However, when people think of the film “Christine,” the first thing that comes to mind is of course the killer car.  The film follows a possessed Plymouth Fury as it wreaks havoc on it’s owner and those around him.  24 total Plymouth Fury vehicles were acquired for use in the film.  This was one of two stunt cars, which can be found at the Peterson Automotive Museum in Los Angeles, California.  At the end of the production, the vehicle was set to be destroyed.  However, a buyer stepped in and rescued the car, using parts from other screen-used “Christine” vehicles and restored it back to it’s original condition.

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LOCATION: Peterson Automotive Museum, 6060 Wilshire Blvd, Los Angeles, CA 90036

Batman (1989)

While Tim Burton’s 1989 “Batman” film was originally considered to be shot at Warner Bros. Studios, the film instead primarily shot at Pinewood Studios, just outside of London, England.  However, the Batmobile from the original film can today be seen at the Warner Bros. lot, as part of their studio tour.

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LOCATION: 4000 Warner Blvd., Burbank, CA 91505

In 2019, the Peterson Automotive Museum in Los Angeles held a limited exhibition called “Hollywood Dream Machines: Vehicles of Science Fiction and Fantasy,” which featured one of the original, screen-used costumes worn by Michael Keaton in the film.

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LOCATION: Peterson Automotive Museum, 6060 Wilshire Blvd, Los Angeles, CA 90036

A couple models of the Batmobile can be found on display at Planet Hollywood in Florida.

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LOCATION: 1506 E Buena Vista Dr, Lake Buena Vista, FL 32830

Related articles: Pee-Wee’s Big Adventure (1985), Edward Scissorhands (1990), Batman Returns (1992), Ed Wood (1994), Big Fish (2003), Miss Peregrine’s Home For Peculiar Children (2016)

Blade Runner 2049 Experience

At the 2017 San Diego Comic-Con, Warner Bros. hosted a “Blade Runner 2049 Experience.”  Visitors were invited to experience a VR tour of the futuristic world, as well as a set recreation, with props and actors interacting with you.  Here we offer some photos of the special exhibition.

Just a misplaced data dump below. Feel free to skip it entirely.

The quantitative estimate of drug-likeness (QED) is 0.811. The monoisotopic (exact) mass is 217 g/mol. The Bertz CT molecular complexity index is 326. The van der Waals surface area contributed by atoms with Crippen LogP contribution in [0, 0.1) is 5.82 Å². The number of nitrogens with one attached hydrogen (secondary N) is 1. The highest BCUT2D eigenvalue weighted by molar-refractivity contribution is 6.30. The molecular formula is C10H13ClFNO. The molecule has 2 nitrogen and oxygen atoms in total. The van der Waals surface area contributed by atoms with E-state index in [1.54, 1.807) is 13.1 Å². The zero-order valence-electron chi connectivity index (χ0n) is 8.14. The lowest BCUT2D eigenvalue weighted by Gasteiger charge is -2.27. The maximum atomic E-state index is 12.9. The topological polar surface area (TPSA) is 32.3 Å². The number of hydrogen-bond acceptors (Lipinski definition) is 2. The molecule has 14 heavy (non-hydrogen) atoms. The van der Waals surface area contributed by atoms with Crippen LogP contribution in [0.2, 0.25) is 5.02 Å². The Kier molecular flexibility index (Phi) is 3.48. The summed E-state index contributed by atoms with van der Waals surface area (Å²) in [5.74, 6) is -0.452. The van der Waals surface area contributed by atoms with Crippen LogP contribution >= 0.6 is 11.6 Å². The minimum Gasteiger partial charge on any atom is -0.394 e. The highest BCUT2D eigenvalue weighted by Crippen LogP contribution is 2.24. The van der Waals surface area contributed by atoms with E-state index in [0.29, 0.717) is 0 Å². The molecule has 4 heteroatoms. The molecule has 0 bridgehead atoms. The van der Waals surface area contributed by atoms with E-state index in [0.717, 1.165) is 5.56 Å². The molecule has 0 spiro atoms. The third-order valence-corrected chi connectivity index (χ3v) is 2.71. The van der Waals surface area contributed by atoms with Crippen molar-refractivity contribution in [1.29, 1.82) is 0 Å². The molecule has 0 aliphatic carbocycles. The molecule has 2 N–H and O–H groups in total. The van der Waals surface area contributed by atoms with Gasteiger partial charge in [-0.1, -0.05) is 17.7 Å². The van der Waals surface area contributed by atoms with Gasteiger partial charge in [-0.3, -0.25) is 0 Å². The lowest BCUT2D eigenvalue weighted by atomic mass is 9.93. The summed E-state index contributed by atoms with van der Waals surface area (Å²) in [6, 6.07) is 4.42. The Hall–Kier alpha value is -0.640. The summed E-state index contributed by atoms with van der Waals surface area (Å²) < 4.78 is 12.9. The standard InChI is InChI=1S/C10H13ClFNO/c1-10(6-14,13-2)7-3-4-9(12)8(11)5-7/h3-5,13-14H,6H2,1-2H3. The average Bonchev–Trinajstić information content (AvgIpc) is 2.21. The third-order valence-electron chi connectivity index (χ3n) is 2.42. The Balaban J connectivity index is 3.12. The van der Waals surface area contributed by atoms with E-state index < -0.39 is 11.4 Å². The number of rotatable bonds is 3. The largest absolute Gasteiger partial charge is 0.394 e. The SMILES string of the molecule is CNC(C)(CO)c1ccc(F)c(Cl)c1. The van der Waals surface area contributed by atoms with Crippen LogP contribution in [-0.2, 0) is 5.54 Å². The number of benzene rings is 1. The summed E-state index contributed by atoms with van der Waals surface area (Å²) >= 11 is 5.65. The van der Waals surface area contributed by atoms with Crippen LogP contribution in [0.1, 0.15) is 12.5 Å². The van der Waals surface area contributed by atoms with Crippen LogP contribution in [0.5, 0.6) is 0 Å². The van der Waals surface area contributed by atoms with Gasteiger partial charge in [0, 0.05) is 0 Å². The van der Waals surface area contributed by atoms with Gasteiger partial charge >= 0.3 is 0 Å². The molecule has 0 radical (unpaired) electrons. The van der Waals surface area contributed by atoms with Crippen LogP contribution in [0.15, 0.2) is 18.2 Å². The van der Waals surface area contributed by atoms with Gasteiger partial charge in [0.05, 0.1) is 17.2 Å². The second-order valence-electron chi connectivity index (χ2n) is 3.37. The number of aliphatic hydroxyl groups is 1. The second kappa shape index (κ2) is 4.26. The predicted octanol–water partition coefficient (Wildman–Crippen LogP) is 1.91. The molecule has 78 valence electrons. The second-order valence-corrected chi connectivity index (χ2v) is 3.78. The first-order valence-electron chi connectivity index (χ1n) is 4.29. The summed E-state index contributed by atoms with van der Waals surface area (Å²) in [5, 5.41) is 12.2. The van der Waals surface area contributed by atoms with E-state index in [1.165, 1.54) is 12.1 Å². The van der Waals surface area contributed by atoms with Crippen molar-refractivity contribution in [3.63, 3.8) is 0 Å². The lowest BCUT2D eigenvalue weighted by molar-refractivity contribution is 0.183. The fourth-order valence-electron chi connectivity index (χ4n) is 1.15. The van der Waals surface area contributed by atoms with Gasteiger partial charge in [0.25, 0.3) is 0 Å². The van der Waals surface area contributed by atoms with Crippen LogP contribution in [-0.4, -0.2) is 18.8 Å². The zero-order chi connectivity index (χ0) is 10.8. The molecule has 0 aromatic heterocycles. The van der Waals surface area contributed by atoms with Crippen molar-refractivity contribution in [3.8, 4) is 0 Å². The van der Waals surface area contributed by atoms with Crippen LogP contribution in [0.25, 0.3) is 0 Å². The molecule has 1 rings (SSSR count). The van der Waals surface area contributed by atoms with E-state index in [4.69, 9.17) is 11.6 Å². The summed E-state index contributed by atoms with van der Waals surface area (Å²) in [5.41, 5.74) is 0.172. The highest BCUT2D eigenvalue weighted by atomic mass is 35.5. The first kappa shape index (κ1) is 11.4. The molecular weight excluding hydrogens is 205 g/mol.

First up, a view of the full structure, as seen from outside.

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The entrance to the building.

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Once inside, there is some concept art from the film on display.

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One of the actual Spinner vehicles used in the film.

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A recreation of the film set, featuring the streets of a futuristic Los Angeles.

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Vending machines, in which visitors were distributed free t-shirts for the film.

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Bibi’s bar, in which visitors could actually go inside for a free drink.

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Some posters for the film.

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Numerous props from the film were on display.  Here are some of Officer K’s, played by Ryan Gosling, LAPD issued Blade Runner items.

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Deckard’s, played by Harrison Ford, handcuffs and binoculars, used while hiding out.

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Eye scanner, used by Officer K to identify replicants.

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Some LAPD evidence bags.

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Items found in Officer K’s apartment.

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Some miscellaneous props used in a variety of scenes in the film.